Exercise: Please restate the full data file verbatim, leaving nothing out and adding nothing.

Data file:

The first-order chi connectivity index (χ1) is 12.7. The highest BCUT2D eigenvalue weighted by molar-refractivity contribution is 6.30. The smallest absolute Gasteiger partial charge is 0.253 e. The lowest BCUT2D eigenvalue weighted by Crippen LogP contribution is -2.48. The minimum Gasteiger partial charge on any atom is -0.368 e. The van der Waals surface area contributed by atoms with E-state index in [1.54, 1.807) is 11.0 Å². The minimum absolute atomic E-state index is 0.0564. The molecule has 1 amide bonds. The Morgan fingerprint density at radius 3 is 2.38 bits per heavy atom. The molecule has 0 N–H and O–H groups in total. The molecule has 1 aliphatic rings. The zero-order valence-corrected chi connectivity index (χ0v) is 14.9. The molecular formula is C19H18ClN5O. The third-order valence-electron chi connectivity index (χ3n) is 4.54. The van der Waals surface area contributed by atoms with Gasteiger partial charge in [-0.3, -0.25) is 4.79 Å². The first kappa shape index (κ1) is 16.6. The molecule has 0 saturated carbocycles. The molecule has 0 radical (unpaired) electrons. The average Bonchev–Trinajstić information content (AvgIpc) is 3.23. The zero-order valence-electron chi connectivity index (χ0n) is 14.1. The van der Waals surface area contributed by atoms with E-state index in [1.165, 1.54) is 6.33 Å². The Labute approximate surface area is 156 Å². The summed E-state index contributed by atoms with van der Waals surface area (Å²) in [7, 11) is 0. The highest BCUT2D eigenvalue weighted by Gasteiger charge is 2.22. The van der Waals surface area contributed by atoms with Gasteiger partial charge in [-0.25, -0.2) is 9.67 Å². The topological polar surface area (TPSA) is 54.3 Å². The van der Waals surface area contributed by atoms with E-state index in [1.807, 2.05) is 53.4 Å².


The first-order chi connectivity index (χ1) is 12.7. The highest BCUT2D eigenvalue weighted by molar-refractivity contribution is 6.30. The smallest absolute Gasteiger partial charge is 0.253 e. The lowest BCUT2D eigenvalue weighted by Crippen LogP contribution is -2.48. The minimum Gasteiger partial charge on any atom is -0.368 e. The van der Waals surface area contributed by atoms with E-state index in [1.54, 1.807) is 11.0 Å². The minimum absolute atomic E-state index is 0.0564. The molecule has 1 amide bonds. The Morgan fingerprint density at radius 3 is 2.38 bits per heavy atom. The molecule has 0 N–H and O–H groups in total. The molecule has 1 aliphatic rings. The zero-order valence-corrected chi connectivity index (χ0v) is 14.9. The molecular formula is C19H18ClN5O. The third-order valence-electron chi connectivity index (χ3n) is 4.54. The van der Waals surface area contributed by atoms with Gasteiger partial charge in [-0.3, -0.25) is 4.79 Å². The first kappa shape index (κ1) is 16.6. The molecule has 0 saturated carbocycles. The molecule has 0 radical (unpaired) electrons. The average Bonchev–Trinajstić information content (AvgIpc) is 3.23. The zero-order valence-electron chi connectivity index (χ0n) is 14.1. The van der Waals surface area contributed by atoms with E-state index in [1.165, 1.54) is 6.33 Å². The Labute approximate surface area is 156 Å². The summed E-state index contributed by atoms with van der Waals surface area (Å²) in [7, 11) is 0. The highest BCUT2D eigenvalue weighted by Gasteiger charge is 2.22. The van der Waals surface area contributed by atoms with Gasteiger partial charge in [-0.25, -0.2) is 9.67 Å². The topological polar surface area (TPSA) is 54.3 Å². The van der Waals surface area contributed by atoms with E-state index in [1.807, 2.05) is 53.4 Å².